Thing-O-Matic: Un-twisting the Build Platform

Shimmed X-axis rod
Shimmed X-axis rod

The aluminum build platform plates remain both flat and level, but the outline and test extrusions are consistently thin by 0.05 to 0.10 mm in the right rear corner and thick by about the same amount in the right front. That means the rear corner is too high and the front corner is too low, but the whole left side is flat to within my ability to measure it.

The effect is significant, because I’m laying down the first layer at 10 mm/s with a layer thickness of 0.33 mm; the first layer looks exactly like all the other layers in the object. With the middle of the plate at 0.33 mm below the nozzle, the fill can be cramped at 0.23 mm and sparse at 0.43 mm. The long-term Z-min switch repeatability seems to be no better than 0.05 mm, so when the midline goes below 0.30 mm, the higher rear corner really crowds the plastic.

Given that the left side is level front-to-back, the only way a flat plate can appear non-flat is if the X and Y axis rods aren’t quite parallel: the stage rolls or yaws as it moves.

That could indicate a bent rod, but the last time I rolled those rods on a surface plate, they’re perfectly straight. Maybe something horrible has happened, but any stress capable of bending one of those rods will wreck the printer in passing.

Alas, a static platform adjustment can’t fix a dynamic motion, but tweaking the rods to be (more) parallel could reduce the problem. I tried visualizing the possible causes and cures, then decided to stop thinking so much, just change something, then measure the results.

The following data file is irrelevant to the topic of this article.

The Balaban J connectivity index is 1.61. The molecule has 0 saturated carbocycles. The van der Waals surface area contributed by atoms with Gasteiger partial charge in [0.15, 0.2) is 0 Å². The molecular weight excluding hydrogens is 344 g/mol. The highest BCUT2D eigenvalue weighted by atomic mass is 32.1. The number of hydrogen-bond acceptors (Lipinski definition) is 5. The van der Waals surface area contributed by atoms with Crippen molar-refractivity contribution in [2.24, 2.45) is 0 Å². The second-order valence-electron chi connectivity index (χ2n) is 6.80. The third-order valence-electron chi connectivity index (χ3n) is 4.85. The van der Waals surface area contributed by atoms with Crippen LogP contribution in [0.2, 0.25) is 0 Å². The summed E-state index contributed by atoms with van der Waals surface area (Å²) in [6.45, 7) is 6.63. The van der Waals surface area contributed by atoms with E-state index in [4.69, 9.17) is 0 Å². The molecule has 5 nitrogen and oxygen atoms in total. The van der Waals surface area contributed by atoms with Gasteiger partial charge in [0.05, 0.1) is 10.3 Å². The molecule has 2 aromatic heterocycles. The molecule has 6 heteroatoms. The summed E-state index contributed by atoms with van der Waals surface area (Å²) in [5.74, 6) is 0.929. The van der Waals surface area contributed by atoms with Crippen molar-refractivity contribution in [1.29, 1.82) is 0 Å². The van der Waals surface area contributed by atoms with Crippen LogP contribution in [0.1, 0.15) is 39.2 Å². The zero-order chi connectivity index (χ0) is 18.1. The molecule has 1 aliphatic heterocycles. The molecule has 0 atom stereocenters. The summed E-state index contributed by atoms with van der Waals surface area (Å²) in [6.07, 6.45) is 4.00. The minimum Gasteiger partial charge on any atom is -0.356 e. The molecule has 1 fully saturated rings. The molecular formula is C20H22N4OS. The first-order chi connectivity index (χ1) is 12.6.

Why my head exploded:

  • The thickness varies from front-to-back, so the Y axis rods are non-parallel, which should affect both the left and right sides. But the left side is perfectly level and the right side is not.
  • The thickness varies from left-to-right, so the X axis rods are non-parallel, which should affect both the front and back sides. But they vary oppositely: the front tilts down to the right and the back tilts up to the right. The midline from left to right, however, is level to within my ability to measure it.

I had shimmed the rear X axis rod quite some time ago, so I decided to try a simple adjustment: move the shim from top to bottom. The picture shows the 0.4 mm shim in its original location at the top of the rod; the edge is barely visible. For lack of anything smarter, I moved the shim to the bottom of the rod to push the end upward.

Shazam! The results of a test extrusion in units of 0.01 mm:

39 35
40 35 40
33 36

[Update: Typo in the rear-left was 49, should be 39. Drat!]

Which says it’s give-or-take 0.05 mm around the middle, with the rear-left corner now a tad low; bear in mind that 0.05 mm is about the limit of my measurement ability. It’s off to a good start, anyway, and we’ll see how it fares over the next few weeks.

Methinks if you’re serious about this 3D printing thing, you need a printer with real axis alignment adjustments and enough stability to make them meaningful. Nophead uses custom code that tweaks the G-Code’s Z-axis coordinates on the fly based on an initial three-point probe, which is a wonderful solution that’s not in the cards for RepG. EMC2 could incorporate that in the kinematics module, but at the moment it does just XY leadscrew mapping. It’s simpler, albeit more expensive on a per-machine basis, to get the mechanical alignment right the first time.